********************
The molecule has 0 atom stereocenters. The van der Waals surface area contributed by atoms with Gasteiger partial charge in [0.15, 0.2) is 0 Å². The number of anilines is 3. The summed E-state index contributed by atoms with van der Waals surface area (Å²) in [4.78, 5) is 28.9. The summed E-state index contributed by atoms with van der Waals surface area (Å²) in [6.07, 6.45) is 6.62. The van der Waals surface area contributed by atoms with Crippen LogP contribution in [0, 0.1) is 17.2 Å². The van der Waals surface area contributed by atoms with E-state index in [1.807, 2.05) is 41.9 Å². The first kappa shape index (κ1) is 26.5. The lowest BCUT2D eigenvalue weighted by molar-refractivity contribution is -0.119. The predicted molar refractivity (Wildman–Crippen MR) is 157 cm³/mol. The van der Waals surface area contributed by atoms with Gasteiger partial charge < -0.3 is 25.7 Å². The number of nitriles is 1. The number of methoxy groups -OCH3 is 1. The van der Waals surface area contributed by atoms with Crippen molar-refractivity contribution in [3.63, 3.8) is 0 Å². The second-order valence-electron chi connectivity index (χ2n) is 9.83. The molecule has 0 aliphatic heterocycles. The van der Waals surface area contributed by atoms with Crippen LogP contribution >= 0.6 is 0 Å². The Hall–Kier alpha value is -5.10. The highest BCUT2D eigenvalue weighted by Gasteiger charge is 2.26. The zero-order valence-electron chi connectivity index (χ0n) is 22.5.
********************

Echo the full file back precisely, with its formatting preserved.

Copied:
The molecule has 0 atom stereocenters. The van der Waals surface area contributed by atoms with Gasteiger partial charge in [0.15, 0.2) is 0 Å². The number of anilines is 3. The summed E-state index contributed by atoms with van der Waals surface area (Å²) in [4.78, 5) is 28.9. The summed E-state index contributed by atoms with van der Waals surface area (Å²) in [6.07, 6.45) is 6.62. The van der Waals surface area contributed by atoms with Crippen LogP contribution in [0, 0.1) is 17.2 Å². The van der Waals surface area contributed by atoms with E-state index in [1.807, 2.05) is 41.9 Å². The first kappa shape index (κ1) is 26.5. The lowest BCUT2D eigenvalue weighted by molar-refractivity contribution is -0.119. The predicted molar refractivity (Wildman–Crippen MR) is 157 cm³/mol. The van der Waals surface area contributed by atoms with Gasteiger partial charge < -0.3 is 25.7 Å². The number of nitriles is 1. The number of methoxy groups -OCH3 is 1. The van der Waals surface area contributed by atoms with Crippen molar-refractivity contribution in [3.63, 3.8) is 0 Å². The second-order valence-electron chi connectivity index (χ2n) is 9.83. The molecule has 0 aliphatic heterocycles. The van der Waals surface area contributed by atoms with Crippen LogP contribution >= 0.6 is 0 Å². The Hall–Kier alpha value is -5.10. The highest BCUT2D eigenvalue weighted by Gasteiger charge is 2.26. The zero-order valence-electron chi connectivity index (χ0n) is 22.5.